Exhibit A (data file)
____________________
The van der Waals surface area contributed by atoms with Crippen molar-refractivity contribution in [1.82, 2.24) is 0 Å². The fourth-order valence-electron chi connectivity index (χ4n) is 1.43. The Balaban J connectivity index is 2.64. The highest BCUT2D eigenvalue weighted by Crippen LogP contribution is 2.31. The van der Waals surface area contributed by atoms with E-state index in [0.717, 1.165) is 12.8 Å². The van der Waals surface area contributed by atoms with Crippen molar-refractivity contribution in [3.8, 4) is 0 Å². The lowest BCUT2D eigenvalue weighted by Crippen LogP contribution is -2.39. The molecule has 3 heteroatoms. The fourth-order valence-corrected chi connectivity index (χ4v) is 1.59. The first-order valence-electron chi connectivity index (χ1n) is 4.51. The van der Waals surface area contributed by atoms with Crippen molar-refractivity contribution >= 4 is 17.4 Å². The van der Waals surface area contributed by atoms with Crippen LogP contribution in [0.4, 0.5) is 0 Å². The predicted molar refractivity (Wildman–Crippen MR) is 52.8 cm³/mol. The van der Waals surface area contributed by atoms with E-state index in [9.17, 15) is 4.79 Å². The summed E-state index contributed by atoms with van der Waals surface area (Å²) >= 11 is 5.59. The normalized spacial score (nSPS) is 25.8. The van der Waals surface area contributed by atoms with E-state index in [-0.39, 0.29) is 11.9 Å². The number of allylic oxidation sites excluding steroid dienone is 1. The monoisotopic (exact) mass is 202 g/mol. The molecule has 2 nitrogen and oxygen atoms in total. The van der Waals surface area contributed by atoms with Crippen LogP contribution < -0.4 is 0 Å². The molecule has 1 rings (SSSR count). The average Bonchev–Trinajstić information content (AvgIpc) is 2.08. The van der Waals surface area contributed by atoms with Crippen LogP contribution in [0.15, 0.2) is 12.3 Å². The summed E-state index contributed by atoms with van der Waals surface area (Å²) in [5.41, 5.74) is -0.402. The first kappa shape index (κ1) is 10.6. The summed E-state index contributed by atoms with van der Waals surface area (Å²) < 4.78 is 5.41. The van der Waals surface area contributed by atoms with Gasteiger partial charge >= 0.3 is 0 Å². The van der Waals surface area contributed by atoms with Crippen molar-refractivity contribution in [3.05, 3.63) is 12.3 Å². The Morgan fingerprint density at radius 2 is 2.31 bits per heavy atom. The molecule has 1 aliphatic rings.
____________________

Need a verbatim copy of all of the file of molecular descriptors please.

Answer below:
The van der Waals surface area contributed by atoms with Crippen molar-refractivity contribution in [1.82, 2.24) is 0 Å². The fourth-order valence-electron chi connectivity index (χ4n) is 1.43. The Balaban J connectivity index is 2.64. The highest BCUT2D eigenvalue weighted by Crippen LogP contribution is 2.31. The van der Waals surface area contributed by atoms with E-state index in [0.717, 1.165) is 12.8 Å². The van der Waals surface area contributed by atoms with Crippen molar-refractivity contribution in [3.8, 4) is 0 Å². The lowest BCUT2D eigenvalue weighted by Crippen LogP contribution is -2.39. The molecule has 3 heteroatoms. The fourth-order valence-corrected chi connectivity index (χ4v) is 1.59. The first-order valence-electron chi connectivity index (χ1n) is 4.51. The van der Waals surface area contributed by atoms with Crippen molar-refractivity contribution >= 4 is 17.4 Å². The van der Waals surface area contributed by atoms with Crippen LogP contribution in [0.4, 0.5) is 0 Å². The predicted molar refractivity (Wildman–Crippen MR) is 52.8 cm³/mol. The van der Waals surface area contributed by atoms with E-state index in [9.17, 15) is 4.79 Å². The summed E-state index contributed by atoms with van der Waals surface area (Å²) >= 11 is 5.59. The normalized spacial score (nSPS) is 25.8. The van der Waals surface area contributed by atoms with E-state index in [-0.39, 0.29) is 11.9 Å². The number of allylic oxidation sites excluding steroid dienone is 1. The monoisotopic (exact) mass is 202 g/mol. The molecule has 2 nitrogen and oxygen atoms in total. The van der Waals surface area contributed by atoms with Crippen LogP contribution < -0.4 is 0 Å². The molecule has 1 rings (SSSR count). The average Bonchev–Trinajstić information content (AvgIpc) is 2.08. The van der Waals surface area contributed by atoms with Crippen LogP contribution in [0.15, 0.2) is 12.3 Å². The summed E-state index contributed by atoms with van der Waals surface area (Å²) in [5.41, 5.74) is -0.402. The first kappa shape index (κ1) is 10.6. The summed E-state index contributed by atoms with van der Waals surface area (Å²) < 4.78 is 5.41. The van der Waals surface area contributed by atoms with Gasteiger partial charge >= 0.3 is 0 Å². The van der Waals surface area contributed by atoms with Crippen molar-refractivity contribution in [3.05, 3.63) is 12.3 Å². The Morgan fingerprint density at radius 2 is 2.31 bits per heavy atom. The molecule has 1 aliphatic rings.